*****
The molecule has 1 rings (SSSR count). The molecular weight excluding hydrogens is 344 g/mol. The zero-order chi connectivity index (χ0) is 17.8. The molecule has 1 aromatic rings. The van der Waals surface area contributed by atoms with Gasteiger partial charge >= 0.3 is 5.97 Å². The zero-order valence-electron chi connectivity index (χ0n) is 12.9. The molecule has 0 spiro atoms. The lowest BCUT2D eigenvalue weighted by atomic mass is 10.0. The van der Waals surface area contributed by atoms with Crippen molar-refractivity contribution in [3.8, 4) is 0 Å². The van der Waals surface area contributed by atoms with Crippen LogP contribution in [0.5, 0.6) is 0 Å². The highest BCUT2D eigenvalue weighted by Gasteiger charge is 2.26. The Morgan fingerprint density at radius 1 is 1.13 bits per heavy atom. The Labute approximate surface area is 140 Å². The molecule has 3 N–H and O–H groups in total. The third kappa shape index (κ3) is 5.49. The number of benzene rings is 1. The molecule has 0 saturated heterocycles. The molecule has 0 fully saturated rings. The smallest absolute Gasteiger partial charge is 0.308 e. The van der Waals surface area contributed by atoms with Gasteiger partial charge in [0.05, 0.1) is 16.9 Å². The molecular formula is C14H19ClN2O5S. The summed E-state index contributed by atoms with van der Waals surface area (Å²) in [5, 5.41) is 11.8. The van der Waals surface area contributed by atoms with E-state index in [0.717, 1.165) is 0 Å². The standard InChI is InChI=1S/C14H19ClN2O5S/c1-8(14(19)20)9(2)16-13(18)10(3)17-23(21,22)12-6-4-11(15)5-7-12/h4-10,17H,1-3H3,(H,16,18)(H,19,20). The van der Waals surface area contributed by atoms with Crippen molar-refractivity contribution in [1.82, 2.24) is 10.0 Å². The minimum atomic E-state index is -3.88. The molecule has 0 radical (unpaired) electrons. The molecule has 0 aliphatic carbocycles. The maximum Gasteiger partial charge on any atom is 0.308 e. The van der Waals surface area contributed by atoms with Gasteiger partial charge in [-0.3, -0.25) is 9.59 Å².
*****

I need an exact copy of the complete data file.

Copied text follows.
The molecule has 1 rings (SSSR count). The molecular weight excluding hydrogens is 344 g/mol. The zero-order chi connectivity index (χ0) is 17.8. The molecule has 1 aromatic rings. The van der Waals surface area contributed by atoms with Gasteiger partial charge >= 0.3 is 5.97 Å². The zero-order valence-electron chi connectivity index (χ0n) is 12.9. The molecule has 0 spiro atoms. The lowest BCUT2D eigenvalue weighted by atomic mass is 10.0. The van der Waals surface area contributed by atoms with Crippen molar-refractivity contribution in [3.8, 4) is 0 Å². The van der Waals surface area contributed by atoms with Crippen LogP contribution in [0.5, 0.6) is 0 Å². The highest BCUT2D eigenvalue weighted by Gasteiger charge is 2.26. The Morgan fingerprint density at radius 1 is 1.13 bits per heavy atom. The Labute approximate surface area is 140 Å². The molecule has 3 N–H and O–H groups in total. The third kappa shape index (κ3) is 5.49. The number of benzene rings is 1. The molecule has 0 saturated heterocycles. The molecule has 0 fully saturated rings. The smallest absolute Gasteiger partial charge is 0.308 e. The van der Waals surface area contributed by atoms with Gasteiger partial charge in [0.05, 0.1) is 16.9 Å². The molecular formula is C14H19ClN2O5S. The summed E-state index contributed by atoms with van der Waals surface area (Å²) in [5, 5.41) is 11.8. The van der Waals surface area contributed by atoms with E-state index in [0.717, 1.165) is 0 Å². The standard InChI is InChI=1S/C14H19ClN2O5S/c1-8(14(19)20)9(2)16-13(18)10(3)17-23(21,22)12-6-4-11(15)5-7-12/h4-10,17H,1-3H3,(H,16,18)(H,19,20). The van der Waals surface area contributed by atoms with Crippen molar-refractivity contribution in [1.82, 2.24) is 10.0 Å². The minimum atomic E-state index is -3.88. The molecule has 0 radical (unpaired) electrons. The molecule has 0 aliphatic carbocycles. The maximum Gasteiger partial charge on any atom is 0.308 e. The van der Waals surface area contributed by atoms with Gasteiger partial charge in [-0.3, -0.25) is 9.59 Å².